Thursday, August 1, 2013

Blue Jasmine

The nerve, the twitch that hit the zeitgeist in recent years, that tinge of uproar sparked by the brief Occupy movement, inspired by the corrupt antics of those richer-than-sin is but the blip of the surface that's keenly and acutely observed in Woody Allen's latest-- a rich and potent character study of one woman's riches to rags saga.  It's also inspired the most provocative and surprising drama the filmmaker has tackled in years, decades even, as if Allen was hit by a primal nerve, one in which he sought to create a crowd-pleasing morality fable centered around a once wealthy woman, not just on the verge of a nervous breakdown, by in the full-on throes of one.  Blue Jasmine, a sparkling melodrama, seems to document a sudden and welcome shift, not to mention a glimmer of topicality for the illustrious auteur.  For decades, Allen has held a gilded light on the neurotic and prickly dwellers on the upper echelons of society, at first as noted observer, than as insider-- in Blue Jasmine, Allen retreats and through the prism of a most absorbent character study, he has perhaps given the proletarians the feel good movie of the year.

Jasmine French (Cate Blanchett) is a modern day royal, one of the many superbly coiffed, well spoken members of high society, or she was, now she's tapped out due to the crafty bookkeeping by her high yields husband Hal (Alec Baldwin), and stuck in an eternal existential state of why me.  With no skill set to speak of, the loss of the societal camaraderie she once knew and recent bouts of mania, Jasmine has little choice but to journey west to San Francisco and mooch off her working class sister Ginger (Sally Hawkins) with little else but her own snobbish haughtiness to sate her.  Something is amiss right from the start of the film, as Jasmine, a woman so desperate to maintain authoritative civility,  appears lost on the doorsteps of her sister's apartment in one of the very first scenes, as if she's stuck in a nightmare waiting to wake up back at her summer home in Southampton where she can play the consummate hostess, the only role that ever naturally suited her.
Allen is on record to have based Blue Jasmine on the Bernie Madoff saga, focusing the film on the wife of a white collar criminal, and her struggle to maintain her own sense of self after losing everything.  More aptly, he's concocted a modern-day Blanche Dubois, a moving and unsettling portrait of a woman whose gilded cage has been gutted and who is forced out into the world with the regular folks; Blanchett, perhaps not so incidentally recently played Blanche in a stage adaptation of A Streetcar Named Desire, and even less incidentally for an actor of such force and precision gives an astonishing performance.

What differentiates and marks a delightfully balanced surprise in Allen's latest is not just that class warfare plays a theme as Jasmine and Ginger butt heads, but that the filmmaker who so decidedly has given the cinema such pleasurable, albeit neurotic cases of wanderers of the Upper West Side, in Blue Jasmine gives the poor shlubs a rebuttal.  Jasmine, for her culture, diction and style is a distraught, disturbed woman once she's edged out of her tiny one-percent safety palace, whereas Ginger, who works as a grocer and is engaged to a cuddly, if rough-around-the-edges man named Chili (Bobby Cannavale), whom Jasmine disapproves of, is a passionate, resourceful contemporary woman, aware of its strife and struggle, yet spirited, aware and passionate.  Hawkins' sublime performance is reflective of this, as is the generous ensemble of men in Ginger's life, including Cannavale and most shockingly-- Andrew Dice Clay, sensitive and potent as Ginger's ex-husband.  Ginger is complicated creature as well, and scripted in the tradition of great Allen female characters-- messy but strong.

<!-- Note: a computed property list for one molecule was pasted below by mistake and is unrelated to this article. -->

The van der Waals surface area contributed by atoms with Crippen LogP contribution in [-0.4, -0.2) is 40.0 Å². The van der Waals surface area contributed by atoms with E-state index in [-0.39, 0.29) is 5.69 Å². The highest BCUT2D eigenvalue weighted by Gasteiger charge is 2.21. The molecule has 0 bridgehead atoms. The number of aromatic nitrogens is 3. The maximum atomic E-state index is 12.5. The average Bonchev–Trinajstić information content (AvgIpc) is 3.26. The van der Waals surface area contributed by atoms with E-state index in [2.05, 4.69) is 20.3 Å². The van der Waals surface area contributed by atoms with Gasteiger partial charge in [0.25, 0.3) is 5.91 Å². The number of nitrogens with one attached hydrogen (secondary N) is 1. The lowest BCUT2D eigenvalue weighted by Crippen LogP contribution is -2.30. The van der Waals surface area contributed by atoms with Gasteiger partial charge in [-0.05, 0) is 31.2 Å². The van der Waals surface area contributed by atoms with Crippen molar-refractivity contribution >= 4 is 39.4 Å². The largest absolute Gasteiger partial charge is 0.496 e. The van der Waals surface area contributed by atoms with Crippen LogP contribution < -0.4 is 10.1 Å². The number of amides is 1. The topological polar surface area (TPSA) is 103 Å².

Whereas Jasmine is broken down, but not quite aware of it, she has bouts of talking to herself on the streets and losing her sense of balance over life midway through sentences, nothing of the sort that her favored cocktail of Xanax and Stolli vodka can render to a place of solitude.  She reluctantly takes on a job as a dental assistant, which in her words is terrifying because it's so "menial" and yet, in the beauty of Blanchett's magnificently bonkers, multi-faceted performance drives down the point of the jobs very hell and burden on her soul-- it's humorously tragic, much like the movie itself.

Through this, and the many flashbacks of Blue Jasmine which shine a light on the "real" Jasmine in her happier, richer days, Blanchett creates perhaps her most indelible character.  Her snobbery is her own undoing, but her gumption in masking her pain in the hope of a keeping appearances is relatable in the same fashion that it's pathetic.  Jasmine is the villain and hero of her own story, and that's the wonderfully complicated draw to Allen's achievement-- he's most pointed since Crimes & Misdemeanors.  Even after a second chance at a proper life, which comes in the form of an upstart politician of good breeding (played by Peter Sarsgaard), Jasmine's mania has at this point gone full-tilt towards the madness, like Blanche.

It's slightly remarkable that at this point in Woody Allen's career, he still can achieve this kind of only once-in-a-while sort of alchemy, even as his factory made one-picture-a-year-plan has proved on an uptick since Midnight in Paris two years ago became his most profitable yet.  Yet, while that picture held the lovely grace note of nostalgia and it's captivating allure, Blue Jasmine achingly and thoughtfully lives in the present and represents a new moral code of arms for Allen, one which hopefully will stick around.  A-

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